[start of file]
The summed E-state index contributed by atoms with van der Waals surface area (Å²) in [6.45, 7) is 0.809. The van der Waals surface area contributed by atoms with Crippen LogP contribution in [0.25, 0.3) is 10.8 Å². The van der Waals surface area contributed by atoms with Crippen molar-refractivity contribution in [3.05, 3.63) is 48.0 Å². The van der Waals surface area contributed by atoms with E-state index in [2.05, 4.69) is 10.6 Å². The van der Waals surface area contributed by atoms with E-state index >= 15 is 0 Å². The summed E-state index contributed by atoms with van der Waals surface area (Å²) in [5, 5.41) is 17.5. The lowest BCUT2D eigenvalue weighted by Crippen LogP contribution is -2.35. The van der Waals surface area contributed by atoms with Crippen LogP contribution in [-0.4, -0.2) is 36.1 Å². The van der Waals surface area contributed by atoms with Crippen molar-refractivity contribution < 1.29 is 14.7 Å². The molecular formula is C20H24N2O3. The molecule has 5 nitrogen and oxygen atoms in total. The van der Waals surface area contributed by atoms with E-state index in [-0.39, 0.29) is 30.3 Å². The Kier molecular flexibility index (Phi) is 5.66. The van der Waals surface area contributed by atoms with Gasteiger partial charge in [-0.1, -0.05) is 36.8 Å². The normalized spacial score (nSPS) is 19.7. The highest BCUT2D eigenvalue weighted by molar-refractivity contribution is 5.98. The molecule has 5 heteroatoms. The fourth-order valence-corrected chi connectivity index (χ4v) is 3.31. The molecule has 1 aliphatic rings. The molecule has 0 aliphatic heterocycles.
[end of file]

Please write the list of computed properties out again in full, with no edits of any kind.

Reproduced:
The summed E-state index contributed by atoms with van der Waals surface area (Å²) in [6.45, 7) is 0.809. The van der Waals surface area contributed by atoms with Crippen LogP contribution in [0.25, 0.3) is 10.8 Å². The van der Waals surface area contributed by atoms with Crippen molar-refractivity contribution in [3.05, 3.63) is 48.0 Å². The van der Waals surface area contributed by atoms with E-state index in [2.05, 4.69) is 10.6 Å². The van der Waals surface area contributed by atoms with E-state index >= 15 is 0 Å². The summed E-state index contributed by atoms with van der Waals surface area (Å²) in [5, 5.41) is 17.5. The lowest BCUT2D eigenvalue weighted by Crippen LogP contribution is -2.35. The van der Waals surface area contributed by atoms with Crippen LogP contribution in [-0.4, -0.2) is 36.1 Å². The van der Waals surface area contributed by atoms with Crippen molar-refractivity contribution < 1.29 is 14.7 Å². The molecular formula is C20H24N2O3. The molecule has 5 nitrogen and oxygen atoms in total. The van der Waals surface area contributed by atoms with E-state index in [-0.39, 0.29) is 30.3 Å². The Kier molecular flexibility index (Phi) is 5.66. The van der Waals surface area contributed by atoms with Gasteiger partial charge in [-0.1, -0.05) is 36.8 Å². The normalized spacial score (nSPS) is 19.7. The highest BCUT2D eigenvalue weighted by molar-refractivity contribution is 5.98. The molecule has 5 heteroatoms. The fourth-order valence-corrected chi connectivity index (χ4v) is 3.31. The molecule has 1 aliphatic rings. The molecule has 0 aliphatic heterocycles.